There is hardly a day goes by when some unintended consequences of the Covid-19 situation do not make themselves known and one factor which no-one took into account because there was no precedent has been a huge increase in scam telephone calls.
These have included people indicating that they are from your internet provider – Amazon – HMRC and most importantly Banks where those on the line seek details of your account.
The calls are largely targeted on landlines which impact disproportionately on the elderly who use this method of communication much more than the younger generation but as we have seen locally they are not exclusive in being caught and one recent young hospital worker lost a very significant amount of money in recent weeks.
The calls do have various characteristics.
They can be a recorded message – there can be a pause and they can clearly be identified as being an overseas call.
The clearest advice that can be given is that under no circumstances should you proceed along the lines you are requested to do i.e. press button 2 etc for more information. You should simply terminate the call immediately.
There are however a range of other pro-active measures you can take and these are as follows:-
1. Register with a Telephone Preference Service. You can register to opt-out of unsolicited telesales calls from your landline.
This can take up to 28 days to come into effect. If you have given permission for a company to call you you can still receive calls from them even if you are registered under this scheme. This does not however cover calls from overseas which apparently mainly come from India but the Government is actively liaising with specialists in this field to remedy this anomaly.
2. Use a free call-blocking service. BT’s Call Protect is a free service for customers that automatically diverts calls to your junk voicemails if they have been identified as being on BT’s blacklist. You can also manually block certain callers.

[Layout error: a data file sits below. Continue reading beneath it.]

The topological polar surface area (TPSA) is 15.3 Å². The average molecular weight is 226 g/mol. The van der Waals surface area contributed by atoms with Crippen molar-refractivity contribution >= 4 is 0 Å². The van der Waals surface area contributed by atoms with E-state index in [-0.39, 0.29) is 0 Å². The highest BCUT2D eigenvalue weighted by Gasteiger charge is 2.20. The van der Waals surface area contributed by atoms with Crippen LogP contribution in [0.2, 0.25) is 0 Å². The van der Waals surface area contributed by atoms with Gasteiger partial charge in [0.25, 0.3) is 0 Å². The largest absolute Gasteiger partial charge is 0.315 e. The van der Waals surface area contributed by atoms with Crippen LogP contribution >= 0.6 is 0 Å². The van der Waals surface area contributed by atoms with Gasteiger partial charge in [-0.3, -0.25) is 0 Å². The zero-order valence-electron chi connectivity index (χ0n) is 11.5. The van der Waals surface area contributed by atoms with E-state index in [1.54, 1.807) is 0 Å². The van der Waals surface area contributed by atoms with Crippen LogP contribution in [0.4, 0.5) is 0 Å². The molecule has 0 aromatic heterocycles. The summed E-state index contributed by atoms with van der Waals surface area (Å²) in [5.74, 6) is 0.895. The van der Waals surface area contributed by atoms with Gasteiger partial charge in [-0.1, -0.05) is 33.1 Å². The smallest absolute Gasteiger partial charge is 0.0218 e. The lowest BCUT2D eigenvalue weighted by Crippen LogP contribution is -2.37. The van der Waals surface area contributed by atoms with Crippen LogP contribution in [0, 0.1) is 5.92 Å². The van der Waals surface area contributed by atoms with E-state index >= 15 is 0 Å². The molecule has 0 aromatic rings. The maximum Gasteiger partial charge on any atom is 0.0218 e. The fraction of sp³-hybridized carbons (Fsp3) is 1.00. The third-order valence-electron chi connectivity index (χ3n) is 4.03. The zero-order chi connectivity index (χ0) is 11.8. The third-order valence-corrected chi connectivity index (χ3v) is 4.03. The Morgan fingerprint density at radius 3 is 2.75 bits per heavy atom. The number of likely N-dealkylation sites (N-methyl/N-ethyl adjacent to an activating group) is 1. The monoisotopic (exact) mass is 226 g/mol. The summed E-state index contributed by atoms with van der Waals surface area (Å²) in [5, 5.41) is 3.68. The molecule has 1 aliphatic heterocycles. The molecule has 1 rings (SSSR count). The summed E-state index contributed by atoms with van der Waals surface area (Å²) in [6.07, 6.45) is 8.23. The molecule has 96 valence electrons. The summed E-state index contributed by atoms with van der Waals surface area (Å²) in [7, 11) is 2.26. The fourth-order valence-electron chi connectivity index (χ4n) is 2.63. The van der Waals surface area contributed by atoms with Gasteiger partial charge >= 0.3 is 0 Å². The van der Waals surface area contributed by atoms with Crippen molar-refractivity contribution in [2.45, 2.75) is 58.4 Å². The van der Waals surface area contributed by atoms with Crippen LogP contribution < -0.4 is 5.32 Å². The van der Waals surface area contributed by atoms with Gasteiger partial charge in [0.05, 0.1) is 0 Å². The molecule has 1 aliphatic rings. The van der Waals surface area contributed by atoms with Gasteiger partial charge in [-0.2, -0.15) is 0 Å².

3. You can purchase devices that plug into your existing landline and block unwanted and automated calls. You can also buy a home phone that has call-blocking tech built in.
4. Sky’s Talk Shield service is free for its Broadband and Talk customers. Callers have to state their name, then you can choose to accept the call, add the caller to a Star List (they’ll get through every time) or Block List, or send them to voicemail. If it’s an automated call, it will be blocked. Talk Talk offers a very similar service for its customers called CallSafe.
5. You can block individual numbers on your mobile.
All of these suggestions will take a little time and a little effort but they should make a not insignificant difference to the problems that so many are experiencing and bring with it a level of peace of mind which does not exist in this area at the moment
Finally, a small anecdotal story that relates to a call I had in a very pleasant manner and I asked in an equally friendly term what the weather was like and where the caller was based.
The answer I got was that the caller was in Eastbourne upon which I claimed was a co-incidence because I had been brought up there and I asked him what school he had attended as it was just possible that we might know each other.
The phone went dead immediately!